Image: Guerrillas from the Farabundo Marti National Liberation Front, 1992 (AP)

Every time I read a story like this, I think of the breathless coverage of Anna Sorokin, the Russian woman who presented herself as a German heiress and swindled the rich for hundreds of thousands of dollars which will play out in what is arguably second-most-anticipated trial of the summer. The fascination, the Hollywood-readiness, the expected plea deal and the inevitable bidding war over life rights: we can already picture the I, Tonya bits where Sorokin turns to the camera to address the viewer; FX’s buildup to a tense cross-examination scene; HBO’s trailer with soaring crescendos and hysterics. Now picture ACM, an anonymous El Salvador woman who is being denied asylum because she was enslaved by guerrilla fighters.

During the Salvadoran Civil War, the woman watched a group of guerrillas from the Farabundo Marti National Liberation Front (FMLN) make her husband dig his own grave and then murder him; she was subsequently forced to cook, clean, and wash their clothes. On Wednesday, the Department of Justice’s Board of Immigration Appeals upheld a decision to deny her appeal for asylum on the basis that her slave labor “afforded material support” to the guerrillas.

The 2-1 vote came from board members who were appointed under past administrations, and the DHS has been fighting her appeal for asylum for over a decade. (She originally entered the US in 1991, left and returned following deportation proceedings in 2004). In her dissenting opinion, board member Linda Wendtland writes that the broad use of “material support” in this case is “absurd.”

[P]roviding a glass of water to a thirsty individual who happened to belong to a terrorist organization would constitute material support of that organization, because the individual otherwise would have needed to obtain water from another source. Providing medical care to a flu-stricken member of a terrorist organization would also qualify as material support, since the individual otherwise would have needed to seek help from another doctor. Myriad other everyday activities that involve the crossing of paths with individuals who happen to be members of terrorist organizations would also be covered, such as selling such a member groceries on the same terms as are applied to the public generally, or cooking breakfast or doing laundry for one’s spouse who is a member.

ACM’s attorneys Nicholas J. Mundy and Dawn Pipek Guidone plan to appeal and tell CNN that ACM fears she will be murdered if sent back to El Salvador.

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“She is struggling with the inconceivable thought of returning to a country where she fears she will killed upon her return,” her attorneys said. “She intends to vigorously fight this egregious decision to the fullest extent possible and still holds out hope that the US government will not ultimately fail her and her family.” Neither Mundy nor Guidone could be reached for comment at this time.

In 2016, New York immigration judge Noel Brennan denied her application for asylum but deferred her removal under the Convention Against Torture, which protects non-citizens from removal to a country where “he or she is more likely than not to be tortured.” In its decision, the Board of Immigration Appeals determined that Brennan had not provided factual and legal analysis showing that ACM was subject to torture. The DHS argues that ACM “did not demonstrate that it is more likely than not that she will be tortured if removed to El Salvador.”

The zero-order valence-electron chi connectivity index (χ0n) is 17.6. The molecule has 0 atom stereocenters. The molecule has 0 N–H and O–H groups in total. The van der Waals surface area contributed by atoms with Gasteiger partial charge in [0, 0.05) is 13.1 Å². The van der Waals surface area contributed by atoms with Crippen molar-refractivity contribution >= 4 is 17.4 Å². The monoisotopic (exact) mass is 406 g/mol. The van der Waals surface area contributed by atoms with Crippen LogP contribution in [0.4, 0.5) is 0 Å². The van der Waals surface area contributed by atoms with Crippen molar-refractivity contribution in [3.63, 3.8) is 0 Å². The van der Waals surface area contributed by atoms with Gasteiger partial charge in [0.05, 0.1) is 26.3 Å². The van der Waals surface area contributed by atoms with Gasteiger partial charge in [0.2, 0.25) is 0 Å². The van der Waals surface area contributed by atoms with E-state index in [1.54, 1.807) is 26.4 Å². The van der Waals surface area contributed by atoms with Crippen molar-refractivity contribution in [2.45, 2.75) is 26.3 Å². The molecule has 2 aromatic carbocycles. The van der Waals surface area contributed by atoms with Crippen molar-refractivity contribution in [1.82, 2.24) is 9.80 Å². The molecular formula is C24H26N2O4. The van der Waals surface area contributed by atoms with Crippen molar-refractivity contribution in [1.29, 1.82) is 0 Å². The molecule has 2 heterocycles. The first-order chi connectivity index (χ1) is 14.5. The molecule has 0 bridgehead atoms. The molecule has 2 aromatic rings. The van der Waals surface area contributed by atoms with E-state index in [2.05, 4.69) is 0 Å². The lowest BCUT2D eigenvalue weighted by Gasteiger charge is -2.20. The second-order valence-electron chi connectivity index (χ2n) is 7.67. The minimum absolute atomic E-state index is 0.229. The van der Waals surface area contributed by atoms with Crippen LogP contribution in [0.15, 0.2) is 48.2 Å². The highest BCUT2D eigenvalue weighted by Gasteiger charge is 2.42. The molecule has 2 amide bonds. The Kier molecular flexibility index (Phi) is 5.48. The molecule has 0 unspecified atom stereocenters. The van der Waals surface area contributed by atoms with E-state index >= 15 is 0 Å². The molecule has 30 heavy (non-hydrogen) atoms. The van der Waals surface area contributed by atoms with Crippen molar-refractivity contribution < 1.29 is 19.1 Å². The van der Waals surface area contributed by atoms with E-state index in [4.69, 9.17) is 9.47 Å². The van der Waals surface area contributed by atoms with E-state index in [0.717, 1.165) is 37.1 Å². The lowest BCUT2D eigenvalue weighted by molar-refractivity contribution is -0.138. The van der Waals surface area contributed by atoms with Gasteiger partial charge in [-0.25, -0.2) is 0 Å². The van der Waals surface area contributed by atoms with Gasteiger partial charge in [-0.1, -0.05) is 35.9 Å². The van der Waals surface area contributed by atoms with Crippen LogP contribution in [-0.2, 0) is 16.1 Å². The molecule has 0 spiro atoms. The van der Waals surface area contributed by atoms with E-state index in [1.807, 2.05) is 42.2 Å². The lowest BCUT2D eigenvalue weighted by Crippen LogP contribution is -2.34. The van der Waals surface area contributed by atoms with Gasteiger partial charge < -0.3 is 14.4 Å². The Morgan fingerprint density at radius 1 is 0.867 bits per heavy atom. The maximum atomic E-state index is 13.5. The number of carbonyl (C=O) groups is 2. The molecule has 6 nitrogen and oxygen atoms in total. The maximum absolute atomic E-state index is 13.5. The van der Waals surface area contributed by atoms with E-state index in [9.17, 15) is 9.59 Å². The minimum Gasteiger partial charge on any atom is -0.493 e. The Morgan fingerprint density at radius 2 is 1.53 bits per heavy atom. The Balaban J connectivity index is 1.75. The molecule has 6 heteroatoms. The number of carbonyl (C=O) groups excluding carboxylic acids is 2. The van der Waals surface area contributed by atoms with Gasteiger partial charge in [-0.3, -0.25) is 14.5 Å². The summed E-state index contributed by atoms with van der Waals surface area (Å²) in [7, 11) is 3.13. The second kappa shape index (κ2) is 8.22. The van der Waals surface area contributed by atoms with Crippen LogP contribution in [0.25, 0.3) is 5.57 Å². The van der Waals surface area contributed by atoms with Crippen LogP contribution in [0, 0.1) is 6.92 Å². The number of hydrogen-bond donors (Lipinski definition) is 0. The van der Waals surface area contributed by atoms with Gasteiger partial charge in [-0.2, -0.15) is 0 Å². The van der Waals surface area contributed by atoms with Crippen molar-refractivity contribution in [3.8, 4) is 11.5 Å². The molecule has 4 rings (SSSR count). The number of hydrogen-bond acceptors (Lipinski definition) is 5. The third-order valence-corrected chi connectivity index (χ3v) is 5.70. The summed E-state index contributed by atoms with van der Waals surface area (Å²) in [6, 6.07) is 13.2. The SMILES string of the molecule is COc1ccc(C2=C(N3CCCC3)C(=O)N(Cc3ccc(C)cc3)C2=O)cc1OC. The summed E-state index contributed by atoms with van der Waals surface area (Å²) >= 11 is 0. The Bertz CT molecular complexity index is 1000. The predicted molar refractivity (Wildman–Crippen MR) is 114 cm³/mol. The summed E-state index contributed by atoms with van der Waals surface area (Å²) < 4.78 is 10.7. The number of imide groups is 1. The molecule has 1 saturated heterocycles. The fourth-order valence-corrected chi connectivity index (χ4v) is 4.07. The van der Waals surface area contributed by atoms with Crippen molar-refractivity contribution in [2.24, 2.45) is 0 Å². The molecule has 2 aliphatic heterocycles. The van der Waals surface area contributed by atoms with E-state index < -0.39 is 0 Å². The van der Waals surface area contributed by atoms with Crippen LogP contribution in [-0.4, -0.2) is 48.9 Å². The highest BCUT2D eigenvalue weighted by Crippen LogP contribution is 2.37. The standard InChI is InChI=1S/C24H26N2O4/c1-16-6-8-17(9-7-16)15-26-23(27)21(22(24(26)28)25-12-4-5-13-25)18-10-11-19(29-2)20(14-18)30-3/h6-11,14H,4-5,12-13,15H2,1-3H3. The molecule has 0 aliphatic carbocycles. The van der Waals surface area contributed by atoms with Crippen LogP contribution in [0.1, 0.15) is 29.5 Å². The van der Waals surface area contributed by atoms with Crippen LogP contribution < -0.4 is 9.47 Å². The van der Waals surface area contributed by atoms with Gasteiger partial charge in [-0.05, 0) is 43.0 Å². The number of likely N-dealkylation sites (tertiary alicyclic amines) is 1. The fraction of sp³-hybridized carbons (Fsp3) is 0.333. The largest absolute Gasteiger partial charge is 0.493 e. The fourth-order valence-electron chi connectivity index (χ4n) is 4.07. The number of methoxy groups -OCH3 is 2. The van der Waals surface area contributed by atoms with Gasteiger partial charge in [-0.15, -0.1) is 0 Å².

Mother Jones has excerpted a passage from Judge Brennan’s 2016 ruling which suggests otherwise. “As she told of the circumstances regarding her husband’s brutal death, she broke down, and when questioned in detail about it had further tears,” Brennan said. The guerrilla group was, according to ACM’s testimony, “known to set explosives, rob people, and kill innocent and defenseless people, including children, and...[ACM] could hear explosions from where she lived.”

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If the proof is insufficient, DHS could review the abundance of pleas for mercy which went unheard.

Update 6/10: Alison Parker, Managing director of the US Human Rights Watch, returned request for comment, pointing out that the “material support” argument has been used in many cases to deny asylum to victims of human trafficking or violent regimes. She told Jezebel:

We are aware of many other cases of people who otherwise are completely deserving of asylum who have been denied that status under this over-broad definition of providing “material support” for terrorism. I’m aware of cases in which rape victims were denied asylum because they were forced to work for their sexual assailants. I’m aware of Burmese refugees who were labelled terrorists because they fought against one of the world’s most oppressive regimes.

In this case, we also have to recognize that the law that is being applied predates the Trump administration, and the cases I mentioned predate the Trump administration. The law is over-broad, so this will continue to happen to people who are deserving of asylum before Trump and after Trump because Congress needs to pass a law [redefining material support].

There are some people who may be dangerous and are not entitled to asylum, but when they talk about “closing loopholes,” Trump and Sessions are spreading falsehoods about the legitimacy of refugee law. Refugee law is clear that people who are dangerous should not be granted asylum in the US.